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Credit: Jim Gardner

Dolichonyx oryzivorus

Species at Risk Status

Federal Government status: Threatened

Provincial Government status: Threatened


  • During the breeding season, the males are black with bold white patterns on their back and a patch of yellow at the back of the neck. The bobolink is the only songbird who is solid black below and largely white above. During the non-breeding season the males and females look very similar; they are straw coloured with dark stripes on the crown and back.
  • It is a member of the blackbird family but its bill and body shape is more sparrow-like.
  • The bobolink is 15-21 cm in length.

Habits and Reproduction

  • Male bobolinks’ joyous, bubbling songs announce their arrival in Ontario in mid-May when they quickly establish their territories. The females join about a week later. Males defend their territory aggressively by singing and chasing away rival males.
  • A male will often mate with several females in his territory. He will only help with feeding the young in his primary nest. Usually younger birds of either sex that have not paired off will assist in feeding other nestlings.
  • Bobolinks build their nests on the ground, hidden in long grass. The females lay three to seven greyish eggs speckled with reddish brown. Incubation takes approximately 13 days. The fledglings leave the nest at about 10 days old however; they are unable to fly a sustained distance until they are 16 days old.
  • Their summer diet consists mainly of insects, including beetles, grasshoppers, caterpillars, wasps, ants, spiders and millipedes. They also eat some weed and grass seeds. During migration, they feed heavily on rice and millet, and are considered a major agricultural pest in regions where these crops are grown.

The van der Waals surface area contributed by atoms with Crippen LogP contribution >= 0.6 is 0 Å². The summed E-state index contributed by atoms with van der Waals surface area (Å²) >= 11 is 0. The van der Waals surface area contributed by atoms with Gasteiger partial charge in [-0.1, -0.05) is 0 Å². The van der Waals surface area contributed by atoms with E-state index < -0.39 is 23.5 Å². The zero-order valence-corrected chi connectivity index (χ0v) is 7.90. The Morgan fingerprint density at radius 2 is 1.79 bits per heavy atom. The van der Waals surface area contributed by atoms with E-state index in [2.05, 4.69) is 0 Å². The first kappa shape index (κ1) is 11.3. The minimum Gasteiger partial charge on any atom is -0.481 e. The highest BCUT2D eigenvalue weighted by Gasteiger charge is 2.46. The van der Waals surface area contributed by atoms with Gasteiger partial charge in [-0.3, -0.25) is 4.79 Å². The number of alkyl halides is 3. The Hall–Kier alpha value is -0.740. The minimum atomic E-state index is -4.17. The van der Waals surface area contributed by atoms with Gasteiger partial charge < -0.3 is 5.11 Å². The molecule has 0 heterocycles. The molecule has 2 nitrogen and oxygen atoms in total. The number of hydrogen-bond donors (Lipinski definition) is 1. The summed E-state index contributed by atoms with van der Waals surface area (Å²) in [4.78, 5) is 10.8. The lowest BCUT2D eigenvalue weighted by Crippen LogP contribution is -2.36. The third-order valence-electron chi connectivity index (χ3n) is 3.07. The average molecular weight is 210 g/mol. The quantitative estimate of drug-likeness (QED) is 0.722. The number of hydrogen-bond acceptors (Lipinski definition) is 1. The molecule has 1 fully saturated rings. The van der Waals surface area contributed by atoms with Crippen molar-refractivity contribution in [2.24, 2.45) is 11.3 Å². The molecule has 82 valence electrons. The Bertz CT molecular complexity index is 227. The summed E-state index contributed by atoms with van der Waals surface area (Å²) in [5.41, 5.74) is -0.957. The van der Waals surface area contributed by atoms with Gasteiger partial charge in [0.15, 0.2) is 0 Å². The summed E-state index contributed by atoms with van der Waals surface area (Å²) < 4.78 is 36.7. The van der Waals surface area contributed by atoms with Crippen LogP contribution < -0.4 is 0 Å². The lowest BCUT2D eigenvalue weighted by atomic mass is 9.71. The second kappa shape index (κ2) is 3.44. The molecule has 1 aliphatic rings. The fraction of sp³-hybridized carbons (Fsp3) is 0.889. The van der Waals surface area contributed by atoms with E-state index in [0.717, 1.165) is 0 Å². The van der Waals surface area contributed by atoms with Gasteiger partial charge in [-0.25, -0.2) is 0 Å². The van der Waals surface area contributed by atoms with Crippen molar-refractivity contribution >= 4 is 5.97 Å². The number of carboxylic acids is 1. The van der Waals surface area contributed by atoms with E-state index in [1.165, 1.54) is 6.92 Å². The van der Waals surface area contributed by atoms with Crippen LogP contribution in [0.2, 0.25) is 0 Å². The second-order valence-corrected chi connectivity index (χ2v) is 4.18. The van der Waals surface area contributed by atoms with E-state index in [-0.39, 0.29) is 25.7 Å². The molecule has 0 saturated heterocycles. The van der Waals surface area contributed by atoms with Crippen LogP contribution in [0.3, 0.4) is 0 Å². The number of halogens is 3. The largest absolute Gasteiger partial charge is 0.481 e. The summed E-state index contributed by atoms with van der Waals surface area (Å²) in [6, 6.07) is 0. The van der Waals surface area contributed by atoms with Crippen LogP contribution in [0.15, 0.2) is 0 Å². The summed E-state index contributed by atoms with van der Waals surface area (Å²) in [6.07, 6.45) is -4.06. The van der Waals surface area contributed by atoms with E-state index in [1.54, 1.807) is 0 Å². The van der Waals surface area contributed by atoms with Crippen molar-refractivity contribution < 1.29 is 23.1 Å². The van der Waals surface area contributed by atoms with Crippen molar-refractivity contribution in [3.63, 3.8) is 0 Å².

• Bobolinks migrate to the grasslands of southern South America – a round trip of approximately 20,000 kilometres.


  • In Ontario, they nest in hayfields and lightly grazed pastures.


  • The species is threatened by incidental mortality from agricultural operations, habitat loss and fragmentation, pesticide exposure and bird control at wintering roosts. According to the Quebec-based Migration Research Foundation, 96 percent of eggs and nestlings are destroyed during early hay cropping, either killed by mower blades or scooped up by gulls and other predators when the grasses are cut.
  • Between 1968 and 2008, bobolink numbers have declined by 65 percent.
  • Mid- to late June, the hatchlings are at their most vulnerable. A delay in cutting hay crops until the second week in July would allow the baby bobolinks to fledge.

Range Map

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